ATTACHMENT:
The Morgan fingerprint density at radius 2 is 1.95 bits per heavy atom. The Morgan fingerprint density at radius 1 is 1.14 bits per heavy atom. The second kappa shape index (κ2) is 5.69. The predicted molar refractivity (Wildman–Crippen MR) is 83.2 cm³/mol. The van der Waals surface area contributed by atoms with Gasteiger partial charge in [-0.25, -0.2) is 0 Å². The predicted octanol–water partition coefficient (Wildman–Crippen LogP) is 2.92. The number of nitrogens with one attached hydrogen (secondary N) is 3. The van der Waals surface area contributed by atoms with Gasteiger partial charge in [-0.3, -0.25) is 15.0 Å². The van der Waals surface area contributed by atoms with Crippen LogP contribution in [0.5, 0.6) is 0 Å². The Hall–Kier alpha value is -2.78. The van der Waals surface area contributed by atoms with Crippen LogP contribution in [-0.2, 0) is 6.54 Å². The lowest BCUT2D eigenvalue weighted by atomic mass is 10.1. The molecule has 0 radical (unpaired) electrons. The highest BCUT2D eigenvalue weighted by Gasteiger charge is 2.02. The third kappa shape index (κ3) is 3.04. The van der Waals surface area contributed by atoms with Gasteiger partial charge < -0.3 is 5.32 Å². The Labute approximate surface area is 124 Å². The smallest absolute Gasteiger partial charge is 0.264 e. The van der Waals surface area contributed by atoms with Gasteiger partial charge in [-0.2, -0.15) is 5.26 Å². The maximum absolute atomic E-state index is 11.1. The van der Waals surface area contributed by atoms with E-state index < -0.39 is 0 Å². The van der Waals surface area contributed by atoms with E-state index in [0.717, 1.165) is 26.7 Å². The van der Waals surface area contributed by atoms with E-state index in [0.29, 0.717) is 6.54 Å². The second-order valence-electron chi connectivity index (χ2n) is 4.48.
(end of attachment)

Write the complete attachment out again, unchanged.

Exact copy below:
The Morgan fingerprint density at radius 2 is 1.95 bits per heavy atom. The Morgan fingerprint density at radius 1 is 1.14 bits per heavy atom. The second kappa shape index (κ2) is 5.69. The predicted molar refractivity (Wildman–Crippen MR) is 83.2 cm³/mol. The van der Waals surface area contributed by atoms with Gasteiger partial charge in [-0.25, -0.2) is 0 Å². The predicted octanol–water partition coefficient (Wildman–Crippen LogP) is 2.92. The number of nitrogens with one attached hydrogen (secondary N) is 3. The van der Waals surface area contributed by atoms with Gasteiger partial charge in [-0.3, -0.25) is 15.0 Å². The van der Waals surface area contributed by atoms with Crippen LogP contribution in [0.5, 0.6) is 0 Å². The Hall–Kier alpha value is -2.78. The van der Waals surface area contributed by atoms with Crippen LogP contribution in [-0.2, 0) is 6.54 Å². The lowest BCUT2D eigenvalue weighted by atomic mass is 10.1. The molecule has 0 radical (unpaired) electrons. The highest BCUT2D eigenvalue weighted by Gasteiger charge is 2.02. The third kappa shape index (κ3) is 3.04. The van der Waals surface area contributed by atoms with Gasteiger partial charge < -0.3 is 5.32 Å². The Labute approximate surface area is 124 Å². The smallest absolute Gasteiger partial charge is 0.264 e. The van der Waals surface area contributed by atoms with Gasteiger partial charge in [-0.2, -0.15) is 5.26 Å². The maximum absolute atomic E-state index is 11.1. The van der Waals surface area contributed by atoms with E-state index < -0.39 is 0 Å². The van der Waals surface area contributed by atoms with E-state index in [0.717, 1.165) is 26.7 Å². The van der Waals surface area contributed by atoms with E-state index in [0.29, 0.717) is 6.54 Å². The second-order valence-electron chi connectivity index (χ2n) is 4.48.